Bring Your Own Device (BYOD), is rapidly becoming a common paradigm among American businesses. This tech provisioning strategy is particularly powerful for small and medium-sized businesses. By having employees use their own tablet computers or mobile phones for some business functions, management can save on money and resources. Even so, a BYOD approach to IT solutions does bring with it significant complexities to consider.
1. Devices used in more than one location
Compared to the beginning of 2011, there are now more than twice as many places in the United States where public Wi-Fi is available. At first glance this may seem to have little to do with secured business Wi-Fi networks. In fact, the explosion of hotspots must be an important consideration, for it is not only the company network itself that must be secured in a BYOD environment. Because employees may also be using their personal devices on open networks, they are more likely to be remotely hacked, thereby opening up a security vulnerability at the company offices.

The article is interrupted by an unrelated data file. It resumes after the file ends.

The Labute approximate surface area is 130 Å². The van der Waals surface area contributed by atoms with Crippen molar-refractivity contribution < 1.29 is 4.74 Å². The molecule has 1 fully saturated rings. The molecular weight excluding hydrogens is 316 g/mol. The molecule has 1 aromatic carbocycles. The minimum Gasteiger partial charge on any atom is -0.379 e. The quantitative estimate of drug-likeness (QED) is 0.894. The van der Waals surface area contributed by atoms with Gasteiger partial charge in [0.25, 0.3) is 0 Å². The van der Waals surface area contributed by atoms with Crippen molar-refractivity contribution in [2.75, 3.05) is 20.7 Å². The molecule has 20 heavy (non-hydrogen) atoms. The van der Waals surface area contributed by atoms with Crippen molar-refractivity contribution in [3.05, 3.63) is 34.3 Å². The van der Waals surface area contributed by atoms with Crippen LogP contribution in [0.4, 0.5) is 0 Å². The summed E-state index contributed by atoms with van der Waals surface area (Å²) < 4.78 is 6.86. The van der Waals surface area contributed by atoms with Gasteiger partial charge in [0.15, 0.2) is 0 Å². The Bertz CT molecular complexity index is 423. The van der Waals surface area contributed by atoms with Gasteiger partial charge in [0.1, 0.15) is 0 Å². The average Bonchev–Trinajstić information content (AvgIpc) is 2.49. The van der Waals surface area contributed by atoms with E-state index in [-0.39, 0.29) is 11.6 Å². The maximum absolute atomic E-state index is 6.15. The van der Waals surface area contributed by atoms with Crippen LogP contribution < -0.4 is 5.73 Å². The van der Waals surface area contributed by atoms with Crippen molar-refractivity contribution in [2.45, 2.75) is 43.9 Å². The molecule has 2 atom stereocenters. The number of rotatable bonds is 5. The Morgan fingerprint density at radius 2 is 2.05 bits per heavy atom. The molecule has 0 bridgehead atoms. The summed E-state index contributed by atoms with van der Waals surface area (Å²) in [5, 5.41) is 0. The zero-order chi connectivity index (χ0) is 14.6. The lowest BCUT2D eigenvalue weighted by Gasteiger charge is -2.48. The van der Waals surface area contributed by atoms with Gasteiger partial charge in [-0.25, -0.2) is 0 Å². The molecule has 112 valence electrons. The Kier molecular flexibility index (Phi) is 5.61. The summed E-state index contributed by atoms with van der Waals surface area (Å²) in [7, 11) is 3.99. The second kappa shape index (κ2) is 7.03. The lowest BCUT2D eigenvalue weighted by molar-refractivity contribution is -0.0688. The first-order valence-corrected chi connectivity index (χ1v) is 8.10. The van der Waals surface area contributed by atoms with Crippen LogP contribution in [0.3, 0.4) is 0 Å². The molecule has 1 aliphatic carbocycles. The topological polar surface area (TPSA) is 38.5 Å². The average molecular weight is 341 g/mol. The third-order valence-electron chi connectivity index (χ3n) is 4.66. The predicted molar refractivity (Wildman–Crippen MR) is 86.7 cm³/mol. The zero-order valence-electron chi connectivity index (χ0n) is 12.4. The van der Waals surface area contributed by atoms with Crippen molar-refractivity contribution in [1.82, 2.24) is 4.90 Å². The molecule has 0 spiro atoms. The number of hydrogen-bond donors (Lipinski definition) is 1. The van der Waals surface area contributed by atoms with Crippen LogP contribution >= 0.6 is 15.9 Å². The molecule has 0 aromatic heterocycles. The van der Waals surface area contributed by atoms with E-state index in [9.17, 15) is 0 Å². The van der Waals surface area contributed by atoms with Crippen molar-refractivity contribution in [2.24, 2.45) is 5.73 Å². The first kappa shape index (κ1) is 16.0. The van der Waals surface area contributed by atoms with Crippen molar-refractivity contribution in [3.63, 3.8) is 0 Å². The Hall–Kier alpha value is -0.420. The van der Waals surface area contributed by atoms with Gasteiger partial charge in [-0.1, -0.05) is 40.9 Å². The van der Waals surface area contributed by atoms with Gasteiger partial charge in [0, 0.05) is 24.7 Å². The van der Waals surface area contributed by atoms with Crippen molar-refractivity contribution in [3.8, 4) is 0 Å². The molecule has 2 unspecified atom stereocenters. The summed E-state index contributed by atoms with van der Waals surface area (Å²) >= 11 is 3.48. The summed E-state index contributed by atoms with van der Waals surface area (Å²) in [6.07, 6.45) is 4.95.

2. Devices used with a larger circle of contacts
The growth of social media networking on sites such as Facebook, Twitter, and even LinkedIn has meant that an individual's circle of contacts on their personal device is huge compared to what was true just five years ago. Like the phenomenon of more networks, being in contact with more people represents inherent security vulnerability. As BYOD users begin to include ‘friends of friends’ in their contact circles, they increasingly expose posted information to those whom they do not know personally. With BYOD, business and personal lives may begin to overlap in ways that could make employee passwords more guessable.
Because of these complexities, any business considering a BYOD policy is advised to adopt a managed programs model so that staff highly skilled in working with mobile computing can properly secure all devices.